Adoption Tax Credit to Expire at the End of 2010

Yet another of the coming tax increases you’ve got to be aware of is the elimination of the Adoption Tax credit.  This credit came about originally as a part of the Economic Growth and Tax Relief Reconciliation Act of 2001 (EGTRRA 2001) and was expanded with the Jobs and Growth Tax Relief Reconciliation Act of 2003 (JGTRRA 2003).  As originally written, this credit is set to expire on December 31, 2010.

The Credit Today

Under today’s law, a family who adopts an eligible child can claim a credit of up to $12,150 and further exclude up to $12,150 (2009 figures) in income for the expenses associated with the adoption.  For 2010, the amounts will be adjusted slightly to $12,170 for the credit and exclusion.  The credit and exclusion begin phasing out for a taxpayer with Modified Adjusted Gross Income (MAGI) above $182,520 and is eliminated when the MAGI is $222,520 or more. For a family with a taxable income of $80,000 before the credits, this adoption credit can mean as much as a $15,000 difference in tax – which can be quite meaningful, given the extraordinary costs associated with adoption.

Beginning in 2011

Unless something changes, the current adoption credit is set to expire at the end of 2010.  So beginning in 2011, there is only an adoption credit available if the child being adopted has special needs.  The credit is expected to maintain the current levels, with inflation adjustments. The good news is that there are rumblings of rumor that Congress will extend the full adoption credit indefinitely – but we’ll just take a wait and see approach on that.  Given the relatively liberal MAGI caps on this credit, I would expect to see some sort of “adjustment” before the credit is extended beyond 2010; after all, anyone making over $200,000 is one of the filthy rich, don’t you know?


About the author

Jim Blankenship, CFP®, EA

Jim Blankenship is the founder and principal of Blankenship Financial Planning, Ltd., a financial planning firm providing hourly, as-needed financial planning and advice. A financial services professional for over 25 years, Jim is a CFP professional and has earned the Enrolled Agent designation, a designation that qualifies him as enrolled to practice before the IRS. Jim is also a NAPFA-registered financial advisor, which designates him as a Fee-Only Financial Advisor.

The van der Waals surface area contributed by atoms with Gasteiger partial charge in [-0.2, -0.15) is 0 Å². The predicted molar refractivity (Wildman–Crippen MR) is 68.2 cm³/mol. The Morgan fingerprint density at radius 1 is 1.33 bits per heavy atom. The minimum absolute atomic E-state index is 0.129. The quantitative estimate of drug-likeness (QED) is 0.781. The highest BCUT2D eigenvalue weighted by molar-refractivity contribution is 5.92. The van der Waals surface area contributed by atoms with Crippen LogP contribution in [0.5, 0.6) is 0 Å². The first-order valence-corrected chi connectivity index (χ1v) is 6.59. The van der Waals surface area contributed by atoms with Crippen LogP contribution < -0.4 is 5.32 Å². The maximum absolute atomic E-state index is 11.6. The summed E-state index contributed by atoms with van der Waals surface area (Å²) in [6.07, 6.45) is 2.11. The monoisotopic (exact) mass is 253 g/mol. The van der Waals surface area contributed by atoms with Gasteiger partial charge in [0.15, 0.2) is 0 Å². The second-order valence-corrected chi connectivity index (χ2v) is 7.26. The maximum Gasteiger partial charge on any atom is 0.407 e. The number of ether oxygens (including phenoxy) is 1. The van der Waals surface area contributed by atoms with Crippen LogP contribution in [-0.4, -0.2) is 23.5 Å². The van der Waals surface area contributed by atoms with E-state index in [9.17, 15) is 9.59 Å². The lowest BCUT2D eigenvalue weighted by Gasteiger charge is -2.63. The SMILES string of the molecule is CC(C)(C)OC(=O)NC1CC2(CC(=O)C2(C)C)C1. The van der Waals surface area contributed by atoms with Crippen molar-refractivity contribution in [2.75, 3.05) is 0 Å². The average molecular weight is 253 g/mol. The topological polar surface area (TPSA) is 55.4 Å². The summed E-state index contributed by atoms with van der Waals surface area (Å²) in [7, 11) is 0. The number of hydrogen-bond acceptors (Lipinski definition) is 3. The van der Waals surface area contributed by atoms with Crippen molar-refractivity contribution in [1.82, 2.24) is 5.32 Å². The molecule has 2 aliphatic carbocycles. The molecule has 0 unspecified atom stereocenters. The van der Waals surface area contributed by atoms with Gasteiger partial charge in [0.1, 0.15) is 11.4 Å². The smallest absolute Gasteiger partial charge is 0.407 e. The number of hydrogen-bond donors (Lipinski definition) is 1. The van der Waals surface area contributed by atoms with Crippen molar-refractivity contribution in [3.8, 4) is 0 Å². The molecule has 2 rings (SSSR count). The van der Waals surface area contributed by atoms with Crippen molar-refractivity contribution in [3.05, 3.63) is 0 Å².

An IRA Owner's Manual
A Social Security Owner's Manual

10 Comments

Leave a comment
  • Hi, Jen –

    I agree, it doesn’t seem like a good rule, as it is a disincentive for folks with some additional resources (notice how I didn’t say “filthy rich”?) to get involved.

    The only remedy I can offer is for you to write your Congress representatives.

    jb

  • I guess I am a fithy rich person because in 2007 I made $216k and the limit then was $210K. Because I made $6k too much I didn’t qualify for the $11k tax credit. I have adopted four special needs kids and that $11k would have been nice. Why is there a maximum income cap? Who made up this rule? Who can I contact to see if this cap can be removed? It’s frustrating because I pay a ton of taxes for others to benefit from programs like this and yet I am penalized because I make too much. There should be no cap on a progrm like this. Any help would be greatly appreciated.

  • Hi, Debbie –

    I’m afraid it’s too late to claim the expense now. You may have been able to amend your prior years returns up to 3 years after the filing date, but that would have been April 15, 2008 for your 2004 tax return.

    jb

  • Edward –

    Yes, in general you can be allowed to carry over credit from previous years that was disallowed due to limits.

    jb

  • We had adopted 3 special needs kids in 2004. I was courious with this new tax credit if all the unused credit, still goes to waste or if now we get to finish claiming it? I appreciate the information. I was using turbo tax and it was letting me do it, but I was worried that it might be wrong.

  • Hello, Peter – I have not seen anything on an extension of the adoption tax credit within the proposed “extenders” bills, although it might be buried in the bill somewhere. But nothing has been passed (as far as any extenders) as of yet, and I’m not holding my breath.

    jb

  • Hi, Michelle –

    The adoption tax credit is claimed on Form 8839, and it is based upon the actual qualified adoption expenses incurred, with limits. Your tax professional can help you decipher the specifics on the credit, and most adoption agencies should be able to help you understand what expenses are “qualified”.

    If you have further questions, don’t hesitate to contact me.

    jb

  • Thnaks for the overview of adoption tax credit…can you explain to me…how and when exactly you get those credits? Does it spread out over many years? What do you mean by the exclusion exactly…is that basically an expense that you get to deduct?

    Thanks for your help,
    Michelle

Leave a Reply

Your email address will not be published.

You may use these HTML tags and attributes: <a href="" title=""> <abbr title=""> <acronym title=""> <b> <blockquote cite=""> <cite> <code> <del datetime=""> <em> <i> <q cite=""> <s> <strike> <strong>

Copyright 2014 FiGuide.com   About Us   Contact Us   Our Advisors       Login